The analysis of the sagittal balance appeared to be essential in the management of lumbar degenerative pathologies, especially when a spinal fusion is achieved.
Sagittal balance in adult spinal deformity is a major predictor of quality of life. A temporary loss of paraspinal muscle force and somatic pain following spine surgery may limit a patient’s ability to maintain posture.
A failure to recognise malalignment in this plane can have significant consequences for the patient not only in terms of pain and deformity, but also social interaction due to deficient forward gaze. A good understanding of the principles of sagittal balanceis vital to achieve optimum outcomes when treating spinal disorders.
The Scoliosis research society (SRS) has previously described1) normal sagittal balance as occurring when a plumb line drawn from the centre of the body of C7 lies within ±2 cm of the sacral promontory.
Different authors have described numerous indices for measuring changes in sagittal balance.
A retrospective review of a prospective observational database identified a consecutive series of patients with sagittal vertical axis(SVA) > 40 mm undergoing adult deformity surgery. Radiographic parameters and clinical outcomes were measured out to 2 yr after surgery.
A total of 113 consecutive patients met inclusion criteria. Mean preoperative SVA was 90.3 mm, increased to 104.6 mm in the first week, then gradually reduced at each follow-up interval to 59.2 mm at 6 wk, 45.0 mm at 3 mo, 38.6 mm at 6 mo, and 34.1 mm at 1 yr (all P < .05). SVA did not change between 1 and 2 yr. Pelvic incidence-lumbar lordosis (PI-LL) corrected immediately from 25.3° to 8.5° (16.8° change; P < .01) and a decreased pelvic tilt from 27.6° to 17.6° (10° change; P < .01). No further change was noted in PI-LL. Pelvic tilt increased to 20.2° ( P = .01) at 6 wk and held steady through 2 yr. Mean Visual Analog Scale, Oswestry Disability Index, and Short Form-36 scores all improved; pain rapidly improved, whereas disability measures improved as SVA improved.
Radiographic assessment of global sagittal alignment did not fully reflect surgical correction of sagittal balance until 6 mo after adult deformity surgery. Sagittal balance initially worsened then steadily improved at each interval over the first year postoperatively. At 1 yr, all clinical and radiographic measures outcomes were significantly improved 2).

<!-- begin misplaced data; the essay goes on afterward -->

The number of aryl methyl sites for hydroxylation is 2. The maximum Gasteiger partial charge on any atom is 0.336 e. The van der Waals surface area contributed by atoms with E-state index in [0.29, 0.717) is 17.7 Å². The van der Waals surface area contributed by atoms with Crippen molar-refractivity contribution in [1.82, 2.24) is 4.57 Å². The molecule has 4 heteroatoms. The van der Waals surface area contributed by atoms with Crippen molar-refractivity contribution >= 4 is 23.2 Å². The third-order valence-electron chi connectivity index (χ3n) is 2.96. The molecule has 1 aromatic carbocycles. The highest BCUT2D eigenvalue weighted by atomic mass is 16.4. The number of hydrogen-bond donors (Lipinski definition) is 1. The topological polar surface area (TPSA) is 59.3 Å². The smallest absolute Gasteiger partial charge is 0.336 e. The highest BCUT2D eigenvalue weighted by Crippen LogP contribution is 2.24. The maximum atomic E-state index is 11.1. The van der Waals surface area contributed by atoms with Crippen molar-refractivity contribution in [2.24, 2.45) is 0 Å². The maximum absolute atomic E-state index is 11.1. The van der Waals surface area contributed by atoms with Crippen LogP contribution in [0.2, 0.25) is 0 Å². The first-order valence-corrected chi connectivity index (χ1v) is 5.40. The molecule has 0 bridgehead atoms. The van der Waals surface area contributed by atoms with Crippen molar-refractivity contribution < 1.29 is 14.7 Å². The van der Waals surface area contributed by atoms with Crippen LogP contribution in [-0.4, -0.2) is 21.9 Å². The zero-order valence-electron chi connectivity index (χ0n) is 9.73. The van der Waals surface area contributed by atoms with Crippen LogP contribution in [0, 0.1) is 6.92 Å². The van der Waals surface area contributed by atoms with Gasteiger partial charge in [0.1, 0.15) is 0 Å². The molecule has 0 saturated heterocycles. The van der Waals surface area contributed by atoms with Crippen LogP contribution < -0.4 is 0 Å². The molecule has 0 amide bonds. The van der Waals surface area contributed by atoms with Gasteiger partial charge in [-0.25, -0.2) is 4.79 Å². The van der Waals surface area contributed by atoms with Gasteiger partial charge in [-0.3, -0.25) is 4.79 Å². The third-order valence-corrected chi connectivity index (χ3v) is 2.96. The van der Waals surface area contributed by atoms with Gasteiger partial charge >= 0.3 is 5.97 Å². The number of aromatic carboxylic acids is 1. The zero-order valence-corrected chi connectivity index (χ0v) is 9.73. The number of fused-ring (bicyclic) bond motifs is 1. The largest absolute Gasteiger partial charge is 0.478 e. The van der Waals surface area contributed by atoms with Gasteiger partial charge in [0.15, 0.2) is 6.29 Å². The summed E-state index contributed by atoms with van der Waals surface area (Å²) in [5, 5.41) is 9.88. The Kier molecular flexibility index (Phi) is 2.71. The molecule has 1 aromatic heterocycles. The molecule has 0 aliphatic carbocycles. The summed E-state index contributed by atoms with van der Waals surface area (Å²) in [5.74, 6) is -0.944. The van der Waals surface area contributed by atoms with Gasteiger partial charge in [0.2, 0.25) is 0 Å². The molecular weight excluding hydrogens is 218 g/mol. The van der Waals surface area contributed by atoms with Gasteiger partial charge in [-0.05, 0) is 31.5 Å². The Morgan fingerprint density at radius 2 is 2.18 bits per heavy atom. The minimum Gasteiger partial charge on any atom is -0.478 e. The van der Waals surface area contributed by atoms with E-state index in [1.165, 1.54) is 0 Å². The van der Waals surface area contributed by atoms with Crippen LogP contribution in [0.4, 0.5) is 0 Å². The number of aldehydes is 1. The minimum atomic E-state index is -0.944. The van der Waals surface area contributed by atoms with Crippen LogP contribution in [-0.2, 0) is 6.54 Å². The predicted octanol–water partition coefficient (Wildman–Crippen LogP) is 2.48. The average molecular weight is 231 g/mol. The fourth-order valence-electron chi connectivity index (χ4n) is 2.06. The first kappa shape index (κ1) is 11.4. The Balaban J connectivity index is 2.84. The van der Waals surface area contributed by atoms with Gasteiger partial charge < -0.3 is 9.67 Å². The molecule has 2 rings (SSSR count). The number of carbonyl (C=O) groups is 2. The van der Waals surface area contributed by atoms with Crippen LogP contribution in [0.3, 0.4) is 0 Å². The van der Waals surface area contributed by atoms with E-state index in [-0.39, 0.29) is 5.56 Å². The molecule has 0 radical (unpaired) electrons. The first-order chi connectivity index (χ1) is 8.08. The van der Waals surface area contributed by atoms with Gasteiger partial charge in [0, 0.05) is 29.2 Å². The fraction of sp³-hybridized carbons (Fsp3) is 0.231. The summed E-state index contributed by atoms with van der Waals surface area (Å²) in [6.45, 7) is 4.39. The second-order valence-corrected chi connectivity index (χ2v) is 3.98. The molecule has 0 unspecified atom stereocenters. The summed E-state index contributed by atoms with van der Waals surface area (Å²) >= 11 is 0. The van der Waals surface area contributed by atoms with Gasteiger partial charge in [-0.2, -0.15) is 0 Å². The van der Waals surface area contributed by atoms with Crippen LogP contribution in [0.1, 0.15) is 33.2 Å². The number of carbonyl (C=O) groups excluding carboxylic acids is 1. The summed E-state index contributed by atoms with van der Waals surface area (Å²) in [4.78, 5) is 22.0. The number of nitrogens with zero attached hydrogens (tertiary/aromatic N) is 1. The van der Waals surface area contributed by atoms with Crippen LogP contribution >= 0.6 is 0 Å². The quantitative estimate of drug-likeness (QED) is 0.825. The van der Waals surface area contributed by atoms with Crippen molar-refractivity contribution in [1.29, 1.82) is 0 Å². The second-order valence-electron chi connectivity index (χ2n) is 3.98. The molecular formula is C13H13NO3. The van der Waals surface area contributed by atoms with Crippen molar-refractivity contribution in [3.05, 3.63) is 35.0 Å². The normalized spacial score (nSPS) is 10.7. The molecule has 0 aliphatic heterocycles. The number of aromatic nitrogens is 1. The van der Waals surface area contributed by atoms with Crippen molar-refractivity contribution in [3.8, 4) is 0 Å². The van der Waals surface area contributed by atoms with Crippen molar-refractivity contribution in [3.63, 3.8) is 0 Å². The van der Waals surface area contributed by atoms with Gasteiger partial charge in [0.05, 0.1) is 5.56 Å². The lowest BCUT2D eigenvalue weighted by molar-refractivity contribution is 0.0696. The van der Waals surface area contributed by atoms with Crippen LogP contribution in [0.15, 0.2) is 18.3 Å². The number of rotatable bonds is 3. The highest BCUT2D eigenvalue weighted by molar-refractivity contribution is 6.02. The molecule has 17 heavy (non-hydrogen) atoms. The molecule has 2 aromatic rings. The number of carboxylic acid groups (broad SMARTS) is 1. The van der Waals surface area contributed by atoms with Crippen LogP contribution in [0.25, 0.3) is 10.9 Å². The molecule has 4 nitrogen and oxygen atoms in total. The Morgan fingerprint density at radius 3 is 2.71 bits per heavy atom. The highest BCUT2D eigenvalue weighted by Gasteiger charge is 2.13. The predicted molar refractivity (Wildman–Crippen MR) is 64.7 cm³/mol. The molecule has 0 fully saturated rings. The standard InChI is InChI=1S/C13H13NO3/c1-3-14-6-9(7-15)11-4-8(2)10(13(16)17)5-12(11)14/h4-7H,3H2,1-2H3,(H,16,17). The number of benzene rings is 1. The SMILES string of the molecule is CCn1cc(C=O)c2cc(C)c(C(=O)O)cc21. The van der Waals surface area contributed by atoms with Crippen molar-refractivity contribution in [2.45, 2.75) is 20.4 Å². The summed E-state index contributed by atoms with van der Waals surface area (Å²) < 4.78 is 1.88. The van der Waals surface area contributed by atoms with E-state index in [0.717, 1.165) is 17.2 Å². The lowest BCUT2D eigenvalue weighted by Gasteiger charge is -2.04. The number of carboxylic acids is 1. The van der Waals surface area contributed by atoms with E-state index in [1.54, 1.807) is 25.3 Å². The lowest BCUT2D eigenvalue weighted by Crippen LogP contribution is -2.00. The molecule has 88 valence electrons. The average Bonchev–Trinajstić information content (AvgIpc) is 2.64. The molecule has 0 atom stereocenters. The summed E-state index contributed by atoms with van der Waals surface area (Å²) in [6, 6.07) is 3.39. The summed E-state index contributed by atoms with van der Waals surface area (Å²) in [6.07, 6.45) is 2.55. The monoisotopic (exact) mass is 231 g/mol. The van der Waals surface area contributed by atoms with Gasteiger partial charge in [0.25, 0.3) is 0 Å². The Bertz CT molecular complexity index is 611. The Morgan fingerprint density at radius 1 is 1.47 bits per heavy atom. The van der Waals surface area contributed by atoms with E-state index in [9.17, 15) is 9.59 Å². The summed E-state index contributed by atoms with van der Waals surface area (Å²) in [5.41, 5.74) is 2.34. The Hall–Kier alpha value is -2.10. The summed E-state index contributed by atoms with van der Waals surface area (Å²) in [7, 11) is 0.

Farrokhi et al., performed a case-control study in which 48 patients with lumbar spine stenosis and 54 age- and sex-matched healthy subjects with back pain were eligible for participation. They used INFINITT picture archiving and communication systems (PACS) of the Chamran Hospital for selecting the patients for the study group. The sagittal balance, pelvic incidence, lumbar lordosis, and sacral slope were measured in all the patients and controls using thoracolumbosacral radiographies in the standing position.
There was no significant difference between the 2 groups regarding the baseline characteristics. The prevalence of sagittal imbalance was significantly higher in the patients with lumbar spine stenosis in comparison with the controls (31.2% vs. 14.8%; P<0.001). The sacral slope was significantly lower in patients with lumbar canal stenosis than the healthy controls (31.39°±11.2 vs. 43.7°±8.4; P<0.001). The lumbar lordosis was significantly lower in patients with lumbar canal stenosis than the controls (31.27°±12.4 vs. 45.8°±10.7; P < 0.001). The pelvic incidence was not significantly different between the 2 groups (50.16°±11.9 vs. 52°±9.6; P=0.342).
The degenerative lumbar canal stenosis is associated with increased sagittal imbalance and decreased lumbar lordosis and sacral slope in a sample of the Iranian adult population 3).
Preoperative sagittal balance was not significantly correlated with clinical or HRQOL outcomes after decompression surgery in LCS patients without coronal imbalance. Decompression surgery improved the sagittal vertical axis (SVA) value in patients with preoperative sagittal imbalance; however, the patients with severe preoperative sagittal imbalance (SVA > 80 mm) had residual imbalance after decompression surgery. Both clinical and HRQOL outcomes were negatively affected by postoperative residual sagittal imbalance 4).